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No 11 Squadron

Formed at Port Moresby New Guinea in March 1939 with Empire flying boats and Seagull amphibians, No 11 Squadron's first role was to monitor Japanese shipping movements in the region.

After Japan's entry in the War, No 11 Squadron was re-equipped with Catalina flying boats and despite having to operate out of remote bases throughout the region, the Squadron sustained a very high rate of operations. Throughout the War, the Catalinas flew long-range patrols of up to twenty hours, often involving night bombing attacks on Japanese island strongholds.

As the Japanese maintained their southward thrust, No 11 Squadron aircraft evacuated military personnel and civilians caught in the path of the advancing enemy. By February 1942, Port Moresby itself came under attack and the destruction of several flying boats on the water forced a withdrawal to northern Australia where operations continued uninterrupted.

On the night of 2 March 1943, Catalinas staging through Milne Bay shadowed a large Japanese convoy during the Battle of the Bismarck Sea. The next day, the convoy was almost completely destroyed in one of the decisive actions of the South West Pacific campaign.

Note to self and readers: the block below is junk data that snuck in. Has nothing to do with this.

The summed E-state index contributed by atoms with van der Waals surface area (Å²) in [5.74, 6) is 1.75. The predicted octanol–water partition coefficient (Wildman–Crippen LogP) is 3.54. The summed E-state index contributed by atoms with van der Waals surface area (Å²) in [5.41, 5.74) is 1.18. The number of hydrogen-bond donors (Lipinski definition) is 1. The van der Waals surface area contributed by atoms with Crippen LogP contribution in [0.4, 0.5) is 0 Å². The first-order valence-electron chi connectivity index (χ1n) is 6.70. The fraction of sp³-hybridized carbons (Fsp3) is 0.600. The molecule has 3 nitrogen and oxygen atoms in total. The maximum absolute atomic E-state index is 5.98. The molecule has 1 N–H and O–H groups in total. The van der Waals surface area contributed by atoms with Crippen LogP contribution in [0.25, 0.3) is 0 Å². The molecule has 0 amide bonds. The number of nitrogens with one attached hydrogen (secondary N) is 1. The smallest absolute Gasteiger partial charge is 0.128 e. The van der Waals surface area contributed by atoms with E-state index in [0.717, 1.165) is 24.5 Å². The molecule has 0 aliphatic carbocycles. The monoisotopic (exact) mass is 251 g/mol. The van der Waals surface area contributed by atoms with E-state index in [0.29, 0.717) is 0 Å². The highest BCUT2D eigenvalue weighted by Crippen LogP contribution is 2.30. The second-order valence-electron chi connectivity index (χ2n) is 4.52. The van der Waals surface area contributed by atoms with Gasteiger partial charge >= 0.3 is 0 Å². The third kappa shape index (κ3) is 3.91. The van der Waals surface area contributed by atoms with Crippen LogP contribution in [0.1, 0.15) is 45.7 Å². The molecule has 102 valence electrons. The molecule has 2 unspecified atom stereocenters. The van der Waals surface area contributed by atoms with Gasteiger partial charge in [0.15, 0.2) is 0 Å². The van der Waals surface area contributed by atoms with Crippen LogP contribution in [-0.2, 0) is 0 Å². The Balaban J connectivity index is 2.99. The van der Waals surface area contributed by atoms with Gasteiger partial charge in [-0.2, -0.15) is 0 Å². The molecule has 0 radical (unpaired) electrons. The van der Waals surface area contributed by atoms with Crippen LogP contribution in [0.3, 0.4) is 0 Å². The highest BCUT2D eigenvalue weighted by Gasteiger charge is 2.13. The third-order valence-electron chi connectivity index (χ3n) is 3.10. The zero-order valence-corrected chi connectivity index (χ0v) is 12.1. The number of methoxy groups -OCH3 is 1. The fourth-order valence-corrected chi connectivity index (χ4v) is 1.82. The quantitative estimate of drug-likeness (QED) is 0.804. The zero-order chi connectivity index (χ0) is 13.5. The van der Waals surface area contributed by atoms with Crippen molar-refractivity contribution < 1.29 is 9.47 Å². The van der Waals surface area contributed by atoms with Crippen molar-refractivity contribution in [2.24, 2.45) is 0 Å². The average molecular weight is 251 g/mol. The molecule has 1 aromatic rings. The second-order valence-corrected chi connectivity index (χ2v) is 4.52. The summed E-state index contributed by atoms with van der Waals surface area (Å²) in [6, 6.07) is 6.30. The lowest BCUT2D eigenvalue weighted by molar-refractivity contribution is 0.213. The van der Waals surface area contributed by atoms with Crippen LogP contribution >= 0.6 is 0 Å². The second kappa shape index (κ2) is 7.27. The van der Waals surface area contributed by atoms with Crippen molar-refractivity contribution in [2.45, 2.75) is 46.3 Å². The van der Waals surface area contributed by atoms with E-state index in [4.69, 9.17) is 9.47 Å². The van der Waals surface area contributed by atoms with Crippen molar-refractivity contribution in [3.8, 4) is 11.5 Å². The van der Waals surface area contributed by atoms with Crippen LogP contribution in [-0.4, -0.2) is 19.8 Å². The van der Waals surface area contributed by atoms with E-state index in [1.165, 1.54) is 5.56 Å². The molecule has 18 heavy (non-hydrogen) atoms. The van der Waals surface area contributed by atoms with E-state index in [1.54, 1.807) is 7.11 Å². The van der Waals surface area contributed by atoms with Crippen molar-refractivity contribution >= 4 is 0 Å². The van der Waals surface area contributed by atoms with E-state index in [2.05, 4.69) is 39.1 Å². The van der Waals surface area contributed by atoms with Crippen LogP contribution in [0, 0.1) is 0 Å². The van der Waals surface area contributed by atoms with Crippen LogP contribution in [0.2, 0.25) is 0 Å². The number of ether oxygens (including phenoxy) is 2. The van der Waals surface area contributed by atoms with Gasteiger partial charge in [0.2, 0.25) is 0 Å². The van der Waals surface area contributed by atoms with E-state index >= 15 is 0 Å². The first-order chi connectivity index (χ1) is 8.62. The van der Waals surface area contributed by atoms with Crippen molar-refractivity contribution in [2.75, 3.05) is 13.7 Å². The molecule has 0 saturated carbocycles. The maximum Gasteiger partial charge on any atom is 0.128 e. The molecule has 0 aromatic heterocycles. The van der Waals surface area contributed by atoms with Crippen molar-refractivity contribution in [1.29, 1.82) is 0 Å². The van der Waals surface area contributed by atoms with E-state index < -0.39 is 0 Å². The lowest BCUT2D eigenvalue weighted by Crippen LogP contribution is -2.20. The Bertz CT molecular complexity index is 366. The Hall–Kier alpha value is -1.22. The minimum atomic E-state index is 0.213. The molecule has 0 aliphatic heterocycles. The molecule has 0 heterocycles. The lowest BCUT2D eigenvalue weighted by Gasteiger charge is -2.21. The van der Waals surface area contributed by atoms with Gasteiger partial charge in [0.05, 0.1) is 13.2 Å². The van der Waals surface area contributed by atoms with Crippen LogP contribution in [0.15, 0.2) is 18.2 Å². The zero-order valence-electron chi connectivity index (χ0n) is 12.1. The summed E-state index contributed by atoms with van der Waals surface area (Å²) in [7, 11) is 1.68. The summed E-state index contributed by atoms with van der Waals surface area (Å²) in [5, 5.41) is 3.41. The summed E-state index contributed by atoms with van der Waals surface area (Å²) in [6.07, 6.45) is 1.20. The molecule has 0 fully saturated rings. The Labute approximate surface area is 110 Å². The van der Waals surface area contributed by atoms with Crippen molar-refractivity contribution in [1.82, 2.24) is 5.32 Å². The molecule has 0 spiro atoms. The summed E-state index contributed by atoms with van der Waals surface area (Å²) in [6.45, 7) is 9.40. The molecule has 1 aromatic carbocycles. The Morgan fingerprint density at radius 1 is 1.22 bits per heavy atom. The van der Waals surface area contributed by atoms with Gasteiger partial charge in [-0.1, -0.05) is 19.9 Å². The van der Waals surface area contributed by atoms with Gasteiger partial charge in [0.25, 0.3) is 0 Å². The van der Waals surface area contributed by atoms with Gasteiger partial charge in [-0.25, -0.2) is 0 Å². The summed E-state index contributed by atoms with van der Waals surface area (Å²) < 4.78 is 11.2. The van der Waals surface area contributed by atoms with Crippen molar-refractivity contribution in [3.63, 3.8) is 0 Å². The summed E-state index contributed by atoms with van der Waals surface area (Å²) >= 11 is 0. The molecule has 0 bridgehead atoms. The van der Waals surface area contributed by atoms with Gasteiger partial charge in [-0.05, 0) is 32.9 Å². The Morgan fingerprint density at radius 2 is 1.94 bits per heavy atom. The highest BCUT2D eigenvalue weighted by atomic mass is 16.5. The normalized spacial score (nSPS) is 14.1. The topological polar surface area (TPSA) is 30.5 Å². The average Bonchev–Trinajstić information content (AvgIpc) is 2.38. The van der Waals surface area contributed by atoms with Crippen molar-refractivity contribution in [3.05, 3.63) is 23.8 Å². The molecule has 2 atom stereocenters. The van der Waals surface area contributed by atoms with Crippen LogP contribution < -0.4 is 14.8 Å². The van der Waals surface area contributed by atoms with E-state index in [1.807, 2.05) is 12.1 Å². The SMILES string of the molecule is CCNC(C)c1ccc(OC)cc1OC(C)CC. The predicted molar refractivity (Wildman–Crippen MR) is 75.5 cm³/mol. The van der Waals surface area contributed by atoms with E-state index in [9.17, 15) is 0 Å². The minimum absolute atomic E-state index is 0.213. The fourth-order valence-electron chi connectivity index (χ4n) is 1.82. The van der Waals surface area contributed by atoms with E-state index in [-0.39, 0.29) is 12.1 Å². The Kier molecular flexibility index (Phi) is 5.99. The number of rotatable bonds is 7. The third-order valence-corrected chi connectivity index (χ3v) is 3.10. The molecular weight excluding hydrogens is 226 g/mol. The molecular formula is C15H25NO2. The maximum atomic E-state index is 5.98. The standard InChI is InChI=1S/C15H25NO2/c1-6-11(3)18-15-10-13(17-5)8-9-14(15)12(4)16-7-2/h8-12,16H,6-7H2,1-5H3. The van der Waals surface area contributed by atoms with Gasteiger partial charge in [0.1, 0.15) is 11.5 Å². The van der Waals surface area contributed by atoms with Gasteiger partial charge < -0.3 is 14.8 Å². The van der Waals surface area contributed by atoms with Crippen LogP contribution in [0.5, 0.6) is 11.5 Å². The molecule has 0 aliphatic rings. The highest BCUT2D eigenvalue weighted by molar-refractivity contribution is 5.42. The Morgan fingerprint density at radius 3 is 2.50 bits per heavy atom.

April 1943 saw a mixed formation of Nos 11 and 20 Squadron Catalinas carry out the RAAF's first mine laying operation when magnetic mines were successfully laid near Kaiving. This mission marked the commencement of a highly successful mining campaign that was responsible for the sinking of many ships, the disruption of maritime trade and the closure of ports. In one operation No 11 Squadron participated in a mine laying mission to Manila Bay - the Catalinas flew over 14,500 kilometres - making this operation the RAAF's longest of the war.

After the war, No 11 Squadron was re-equipped with Lincolns, and deployed to Western Australia to conduct maritime patrols over the Indian Ocean. Lincoln operations were short lived however, as No 11 Squadron began receiving its first Neptunes the following year.

In February 1957, three No 11 squadron Neptunes participated in "Operation Westbound" - the RAAF's first around the world flight.

The Squadron moved to South Australia in January 1968, re-equipping with P-3B Orions later that year. The "B" model Orions provided sterling service until their replacement with P-3C Orions in 1986. With these aircraft No 11 Squadron continues to provide Australia with an invaluable long-range anti-shipping and anti-submarine capability.

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